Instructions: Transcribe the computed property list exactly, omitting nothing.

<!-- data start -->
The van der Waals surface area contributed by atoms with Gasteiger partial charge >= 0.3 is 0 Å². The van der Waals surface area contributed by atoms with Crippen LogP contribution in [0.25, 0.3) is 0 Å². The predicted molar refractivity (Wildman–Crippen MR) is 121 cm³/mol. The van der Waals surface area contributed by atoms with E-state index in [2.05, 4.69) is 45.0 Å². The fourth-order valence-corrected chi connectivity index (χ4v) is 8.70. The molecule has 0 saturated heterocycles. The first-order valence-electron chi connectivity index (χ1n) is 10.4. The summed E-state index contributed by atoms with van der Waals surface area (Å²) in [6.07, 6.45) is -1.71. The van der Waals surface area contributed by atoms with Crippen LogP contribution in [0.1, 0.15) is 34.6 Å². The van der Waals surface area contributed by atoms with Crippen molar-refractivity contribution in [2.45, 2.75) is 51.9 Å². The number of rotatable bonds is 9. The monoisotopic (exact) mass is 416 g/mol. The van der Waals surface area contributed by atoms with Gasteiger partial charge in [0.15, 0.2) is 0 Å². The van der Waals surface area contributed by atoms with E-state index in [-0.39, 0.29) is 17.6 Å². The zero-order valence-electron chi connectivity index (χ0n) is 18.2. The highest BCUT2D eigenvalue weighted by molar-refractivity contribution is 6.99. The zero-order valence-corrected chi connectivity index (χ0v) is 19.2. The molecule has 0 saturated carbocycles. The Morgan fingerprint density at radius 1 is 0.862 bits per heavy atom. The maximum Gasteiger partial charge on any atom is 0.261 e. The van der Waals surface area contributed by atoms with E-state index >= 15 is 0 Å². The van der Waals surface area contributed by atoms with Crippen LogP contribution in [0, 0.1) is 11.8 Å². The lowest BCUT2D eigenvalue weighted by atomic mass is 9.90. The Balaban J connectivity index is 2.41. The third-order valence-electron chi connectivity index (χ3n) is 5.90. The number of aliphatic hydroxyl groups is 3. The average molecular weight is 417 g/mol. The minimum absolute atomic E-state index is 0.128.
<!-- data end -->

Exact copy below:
The van der Waals surface area contributed by atoms with Gasteiger partial charge >= 0.3 is 0 Å². The van der Waals surface area contributed by atoms with Crippen LogP contribution in [0.25, 0.3) is 0 Å². The predicted molar refractivity (Wildman–Crippen MR) is 121 cm³/mol. The van der Waals surface area contributed by atoms with E-state index in [2.05, 4.69) is 45.0 Å². The fourth-order valence-corrected chi connectivity index (χ4v) is 8.70. The molecule has 0 saturated heterocycles. The first-order valence-electron chi connectivity index (χ1n) is 10.4. The summed E-state index contributed by atoms with van der Waals surface area (Å²) in [6.07, 6.45) is -1.71. The van der Waals surface area contributed by atoms with Crippen LogP contribution in [0.1, 0.15) is 34.6 Å². The van der Waals surface area contributed by atoms with Crippen molar-refractivity contribution in [2.45, 2.75) is 51.9 Å². The number of rotatable bonds is 9. The monoisotopic (exact) mass is 416 g/mol. The van der Waals surface area contributed by atoms with Gasteiger partial charge in [0.15, 0.2) is 0 Å². The van der Waals surface area contributed by atoms with E-state index in [-0.39, 0.29) is 17.6 Å². The zero-order valence-electron chi connectivity index (χ0n) is 18.2. The highest BCUT2D eigenvalue weighted by molar-refractivity contribution is 6.99. The zero-order valence-corrected chi connectivity index (χ0v) is 19.2. The molecule has 0 saturated carbocycles. The Morgan fingerprint density at radius 1 is 0.862 bits per heavy atom. The maximum Gasteiger partial charge on any atom is 0.261 e. The van der Waals surface area contributed by atoms with E-state index >= 15 is 0 Å². The van der Waals surface area contributed by atoms with Crippen LogP contribution in [0, 0.1) is 11.8 Å². The lowest BCUT2D eigenvalue weighted by atomic mass is 9.90. The Balaban J connectivity index is 2.41. The third-order valence-electron chi connectivity index (χ3n) is 5.90. The number of aliphatic hydroxyl groups is 3. The average molecular weight is 417 g/mol. The minimum absolute atomic E-state index is 0.128.